Catalyst clearly transgressed against APER principle 1 (“a firm must conduct its business with integrity”) by failing to point out the fact that ARM thought that it was staring liquidation in the face, something that ARM told it as soon as it had formed the opinion itself on 19 November 2007. Much later, on 20 November 2009, Catalyst knew that ARM would not issue any more bonds, at least until it had a licence, but also said nothing. Because of this and its secrecy about the aforementioned opinion it transgressed against principle 7 (paying due regard to the information needs of clients and passing information to them in a clear, fair and not misleading way) throughout the period of the censure.

Catalyst sent letters to independent financial advisers in December 2009 and to investors in March 2010. These were, indeed, misleading about ARM's predicament. They intimated that the Luxembourg firm's application for a licence was voluntary and steered clear of any mention of liquidation.

The Irish escape-hatch that never opened

There were also plans afoot from early 2010 for ARM to relocate to Ireland. Here it would not need clearance from the regulator to operate, although regulatory approval would have been necessary for the prospectus and other odds and ends. A shell company was set up for this purpose but the crossover from Luxembourg never happened. In the letter to investors of March 2010 (para 4.31) Catalyst told investors that a move to Ireland would be 'advantageous' if it could not be 'regulated in Luxembourg.' The FCA thought that this was a disingenuous understatement.

In making its representation to the FCA, Catalyst wrote: “Catalyst reasonably believed at all times that either the CSSF licence would be granted or the re-domicile to Ireland would succeed, but believed that knowledge of those difficulties could cause a run on the bonds by consumers.” This may have been so – the FCA paper is unclear about what happened to the Irish escape plan and never states that it was not viable. It does not even state that ARM was right to believe that it needed a licence from the Luxembourg regulator.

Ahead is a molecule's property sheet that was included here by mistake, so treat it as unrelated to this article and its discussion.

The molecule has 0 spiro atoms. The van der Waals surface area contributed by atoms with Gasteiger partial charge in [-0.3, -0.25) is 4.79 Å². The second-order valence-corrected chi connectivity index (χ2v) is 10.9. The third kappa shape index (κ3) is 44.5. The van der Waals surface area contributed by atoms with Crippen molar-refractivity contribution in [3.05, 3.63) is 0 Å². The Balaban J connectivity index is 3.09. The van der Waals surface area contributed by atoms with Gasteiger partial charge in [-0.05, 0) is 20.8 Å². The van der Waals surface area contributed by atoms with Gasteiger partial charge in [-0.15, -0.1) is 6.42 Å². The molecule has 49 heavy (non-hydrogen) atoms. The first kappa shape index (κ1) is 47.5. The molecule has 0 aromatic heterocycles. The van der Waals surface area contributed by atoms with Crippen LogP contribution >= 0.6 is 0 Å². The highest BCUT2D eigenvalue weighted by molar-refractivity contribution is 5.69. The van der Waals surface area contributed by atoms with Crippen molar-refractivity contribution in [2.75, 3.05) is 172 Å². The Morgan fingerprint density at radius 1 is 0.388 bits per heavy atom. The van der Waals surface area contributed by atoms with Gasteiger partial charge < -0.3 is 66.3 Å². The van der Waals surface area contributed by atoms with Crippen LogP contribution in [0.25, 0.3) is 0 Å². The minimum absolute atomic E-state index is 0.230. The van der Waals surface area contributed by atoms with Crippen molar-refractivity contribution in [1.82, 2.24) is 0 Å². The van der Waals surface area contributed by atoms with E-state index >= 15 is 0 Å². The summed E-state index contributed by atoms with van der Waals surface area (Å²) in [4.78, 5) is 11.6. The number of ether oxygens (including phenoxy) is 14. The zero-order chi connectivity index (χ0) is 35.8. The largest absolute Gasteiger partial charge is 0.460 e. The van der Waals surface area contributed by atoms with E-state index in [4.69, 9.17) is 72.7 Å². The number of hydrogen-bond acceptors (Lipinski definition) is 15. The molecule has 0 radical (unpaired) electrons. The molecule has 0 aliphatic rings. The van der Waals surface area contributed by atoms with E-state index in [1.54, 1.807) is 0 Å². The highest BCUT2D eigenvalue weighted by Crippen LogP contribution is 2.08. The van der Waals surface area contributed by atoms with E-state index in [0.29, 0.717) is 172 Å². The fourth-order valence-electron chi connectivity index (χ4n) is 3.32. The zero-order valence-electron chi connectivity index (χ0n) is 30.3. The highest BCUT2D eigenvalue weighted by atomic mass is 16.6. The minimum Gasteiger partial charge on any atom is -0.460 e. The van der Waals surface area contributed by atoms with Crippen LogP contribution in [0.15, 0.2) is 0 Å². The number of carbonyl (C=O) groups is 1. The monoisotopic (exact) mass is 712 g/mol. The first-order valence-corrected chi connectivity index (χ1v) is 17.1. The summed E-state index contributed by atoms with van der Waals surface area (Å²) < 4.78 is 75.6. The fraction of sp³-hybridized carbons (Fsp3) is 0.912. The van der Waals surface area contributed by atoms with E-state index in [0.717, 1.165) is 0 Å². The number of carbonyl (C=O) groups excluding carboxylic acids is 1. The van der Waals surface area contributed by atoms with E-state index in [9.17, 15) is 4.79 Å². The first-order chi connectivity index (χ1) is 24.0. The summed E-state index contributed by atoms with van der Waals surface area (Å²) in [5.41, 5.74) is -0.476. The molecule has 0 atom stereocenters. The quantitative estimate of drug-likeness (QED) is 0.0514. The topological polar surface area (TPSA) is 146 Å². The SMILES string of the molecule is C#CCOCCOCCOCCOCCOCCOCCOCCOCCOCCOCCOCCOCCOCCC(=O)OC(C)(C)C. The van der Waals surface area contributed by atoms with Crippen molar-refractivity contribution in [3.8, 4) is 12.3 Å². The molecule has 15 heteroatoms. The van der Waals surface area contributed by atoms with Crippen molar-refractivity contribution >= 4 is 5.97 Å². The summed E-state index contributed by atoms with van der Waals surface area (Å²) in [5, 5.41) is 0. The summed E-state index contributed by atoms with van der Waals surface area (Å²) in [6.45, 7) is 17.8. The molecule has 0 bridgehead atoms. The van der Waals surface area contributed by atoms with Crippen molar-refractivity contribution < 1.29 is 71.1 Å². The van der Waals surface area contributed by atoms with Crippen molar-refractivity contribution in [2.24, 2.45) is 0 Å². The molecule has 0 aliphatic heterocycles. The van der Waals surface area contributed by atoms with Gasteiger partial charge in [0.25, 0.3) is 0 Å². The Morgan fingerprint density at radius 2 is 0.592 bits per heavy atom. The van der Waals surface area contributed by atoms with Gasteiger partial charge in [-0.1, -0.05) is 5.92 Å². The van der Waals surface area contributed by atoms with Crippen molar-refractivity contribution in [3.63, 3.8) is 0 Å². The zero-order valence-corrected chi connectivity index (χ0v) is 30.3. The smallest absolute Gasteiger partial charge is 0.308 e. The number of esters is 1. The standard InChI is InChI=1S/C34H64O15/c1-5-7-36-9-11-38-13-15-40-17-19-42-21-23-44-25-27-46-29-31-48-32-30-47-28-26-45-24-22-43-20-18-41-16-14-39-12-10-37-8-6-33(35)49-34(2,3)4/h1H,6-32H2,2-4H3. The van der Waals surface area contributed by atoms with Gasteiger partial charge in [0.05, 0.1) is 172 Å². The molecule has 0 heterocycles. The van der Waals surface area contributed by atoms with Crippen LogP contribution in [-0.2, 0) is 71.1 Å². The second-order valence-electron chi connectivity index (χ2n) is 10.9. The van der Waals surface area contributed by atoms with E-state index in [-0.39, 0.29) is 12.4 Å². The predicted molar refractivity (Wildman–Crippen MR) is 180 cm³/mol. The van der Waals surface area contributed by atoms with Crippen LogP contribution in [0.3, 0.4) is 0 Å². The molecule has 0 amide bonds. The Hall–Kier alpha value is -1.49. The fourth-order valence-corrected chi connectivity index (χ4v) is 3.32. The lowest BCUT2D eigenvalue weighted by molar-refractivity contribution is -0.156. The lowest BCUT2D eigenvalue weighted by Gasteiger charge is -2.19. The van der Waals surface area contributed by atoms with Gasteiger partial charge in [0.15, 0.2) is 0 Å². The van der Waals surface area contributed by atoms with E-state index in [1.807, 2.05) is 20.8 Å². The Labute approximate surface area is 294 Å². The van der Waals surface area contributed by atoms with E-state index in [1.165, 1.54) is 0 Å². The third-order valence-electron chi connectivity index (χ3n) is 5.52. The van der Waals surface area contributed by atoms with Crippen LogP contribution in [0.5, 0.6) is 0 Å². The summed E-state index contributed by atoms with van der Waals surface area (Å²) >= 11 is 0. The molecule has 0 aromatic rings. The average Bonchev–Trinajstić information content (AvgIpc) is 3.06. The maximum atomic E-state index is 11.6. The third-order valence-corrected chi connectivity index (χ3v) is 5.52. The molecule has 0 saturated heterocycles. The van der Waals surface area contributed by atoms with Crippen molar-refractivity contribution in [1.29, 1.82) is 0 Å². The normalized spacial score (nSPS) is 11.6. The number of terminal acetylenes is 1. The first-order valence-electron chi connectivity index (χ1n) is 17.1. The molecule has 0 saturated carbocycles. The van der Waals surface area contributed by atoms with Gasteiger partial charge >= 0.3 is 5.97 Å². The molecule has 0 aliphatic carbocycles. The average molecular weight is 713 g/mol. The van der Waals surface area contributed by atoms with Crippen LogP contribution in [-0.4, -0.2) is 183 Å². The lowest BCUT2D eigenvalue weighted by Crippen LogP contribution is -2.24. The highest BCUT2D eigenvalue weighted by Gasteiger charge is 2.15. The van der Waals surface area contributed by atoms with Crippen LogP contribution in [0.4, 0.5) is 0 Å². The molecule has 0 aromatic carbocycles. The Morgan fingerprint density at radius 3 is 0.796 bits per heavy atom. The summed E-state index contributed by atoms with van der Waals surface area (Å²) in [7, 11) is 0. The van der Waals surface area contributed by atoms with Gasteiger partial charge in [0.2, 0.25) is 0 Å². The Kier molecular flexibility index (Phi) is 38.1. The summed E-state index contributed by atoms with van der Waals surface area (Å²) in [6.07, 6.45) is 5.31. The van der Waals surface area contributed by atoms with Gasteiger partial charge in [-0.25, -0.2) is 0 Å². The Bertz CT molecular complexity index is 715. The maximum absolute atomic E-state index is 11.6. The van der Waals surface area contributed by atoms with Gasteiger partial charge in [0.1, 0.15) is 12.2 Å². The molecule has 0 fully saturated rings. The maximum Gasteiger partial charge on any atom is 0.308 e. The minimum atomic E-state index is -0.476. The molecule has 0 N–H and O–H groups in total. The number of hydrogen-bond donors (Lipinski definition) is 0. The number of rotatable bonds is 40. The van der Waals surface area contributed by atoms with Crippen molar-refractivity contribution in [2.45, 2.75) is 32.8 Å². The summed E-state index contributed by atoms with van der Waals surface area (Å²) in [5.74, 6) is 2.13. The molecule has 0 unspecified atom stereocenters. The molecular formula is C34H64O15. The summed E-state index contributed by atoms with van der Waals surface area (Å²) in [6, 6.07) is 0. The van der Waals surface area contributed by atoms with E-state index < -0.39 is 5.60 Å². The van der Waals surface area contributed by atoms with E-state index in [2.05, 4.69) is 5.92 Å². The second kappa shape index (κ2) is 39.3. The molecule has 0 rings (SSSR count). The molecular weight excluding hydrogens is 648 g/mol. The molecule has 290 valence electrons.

Causing undue alarm to future victims

Catalyst's proposition that its decision to keep information away from the investors was legitimate, however, does seem far-fetched as principles 1 and 7 make it obvious that investors must be put in full possession of all the material facts. In another representation in Annex B 1.5a, the FCA remembers that Catalyst made the rather rum suggestion that a disclosure about the CSSF application was best avoided because it might cause “undue alarm to...pending investors,” a phrase that sounds remarkably close to an admission of mis-selling.

It also, however, refused to do so to avoid causing alarm to existing investors and causing a run on the ARM bonds. Here it was on firmer ground. The FCA itself states at Annex B 1.9b: “Catalyst was never required by the Authority (and ARM was never required by the CSSF) to write to investors regarding CSSF authorisation of ARM. This was clearly because nothing positive would have been achieved by doing so and there was a serious risk of precipitating a run on the bonds if that explicit message had been given.” Nonetheless, it is a different story when the FCA evaluates Catalyst's decision to keep quiet to the investors at 1.10b by saying “...the Supervisory Notice is not relevant to the case against Catalyst. Further, the prospect of a run on the bonds would not have been a legitimate reason to issue misleading promotions.”

Other holes exist in the document. For one thing, at paragraph 2.10 the FCA states that “any loss is currently unknown.” In other words, the FCA has not tracked down even one loss. Despite the general soundness of its conclusion, the tricky puzzles and blind alleyways that the Catalyst censure document presents to the reader are noticeable.

The FCA's interpretation of recklessness

In previous final notices the FCA and its predecessor-body have struggled with the definition of 'recklessness', a word that often justifies a fine. In the final notice the regulator often states that Catalyst's continuing promotion of bonds throughout the long crisis showed “a reckless disregard for the interests of investors.” Its decision whether a firm acts recklessly (Annex A 3.8) rests on “giving consideration to factors such as whether the person has given no apparent consideration to the consequences of the behaviour that constitutes the breach.” Expressing itself differently, it states at Annex B 1.6b: “Catalyst acted recklessly in closing its mind to the risks to investors when sending the letter.” It imposes even heavier penalties if it thinks that the behaviour it is punishing was deliberate.

A generous principle

The award of penalties, in view of Catalyst's inability to pay, are largely academic. The FCA does, however, say that since most of the conduct it is censuring occurred before the new and more stringent penalty regime began operating on 5 March 2010, it would only have charged Catalyst a fine of £450,000 in accordance with the old regime. This might have repercussions for other persons whose misdeeds straddle the two periods and who are able to pay.